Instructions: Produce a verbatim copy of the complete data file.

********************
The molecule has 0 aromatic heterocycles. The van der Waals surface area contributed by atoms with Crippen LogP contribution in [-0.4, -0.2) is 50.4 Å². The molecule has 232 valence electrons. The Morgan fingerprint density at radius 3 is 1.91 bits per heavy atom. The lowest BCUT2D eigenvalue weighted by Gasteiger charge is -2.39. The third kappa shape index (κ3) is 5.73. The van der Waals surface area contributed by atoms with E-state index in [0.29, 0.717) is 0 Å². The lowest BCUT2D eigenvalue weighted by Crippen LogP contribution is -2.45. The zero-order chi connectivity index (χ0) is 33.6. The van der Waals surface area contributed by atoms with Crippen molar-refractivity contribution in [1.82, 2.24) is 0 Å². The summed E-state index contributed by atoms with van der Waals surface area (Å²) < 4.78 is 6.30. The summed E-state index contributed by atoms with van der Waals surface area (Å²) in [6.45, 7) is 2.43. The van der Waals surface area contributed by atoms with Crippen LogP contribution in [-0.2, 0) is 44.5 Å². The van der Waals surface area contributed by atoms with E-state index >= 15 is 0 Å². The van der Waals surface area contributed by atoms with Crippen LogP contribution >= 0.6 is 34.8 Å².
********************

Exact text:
The molecule has 0 aromatic heterocycles. The van der Waals surface area contributed by atoms with Crippen LogP contribution in [-0.4, -0.2) is 50.4 Å². The molecule has 232 valence electrons. The Morgan fingerprint density at radius 3 is 1.91 bits per heavy atom. The lowest BCUT2D eigenvalue weighted by Gasteiger charge is -2.39. The third kappa shape index (κ3) is 5.73. The van der Waals surface area contributed by atoms with E-state index in [0.29, 0.717) is 0 Å². The lowest BCUT2D eigenvalue weighted by Crippen LogP contribution is -2.45. The zero-order chi connectivity index (χ0) is 33.6. The van der Waals surface area contributed by atoms with Crippen molar-refractivity contribution in [1.82, 2.24) is 0 Å². The summed E-state index contributed by atoms with van der Waals surface area (Å²) < 4.78 is 6.30. The summed E-state index contributed by atoms with van der Waals surface area (Å²) in [6.45, 7) is 2.43. The van der Waals surface area contributed by atoms with Crippen LogP contribution in [-0.2, 0) is 44.5 Å². The van der Waals surface area contributed by atoms with E-state index >= 15 is 0 Å². The van der Waals surface area contributed by atoms with Crippen LogP contribution >= 0.6 is 34.8 Å².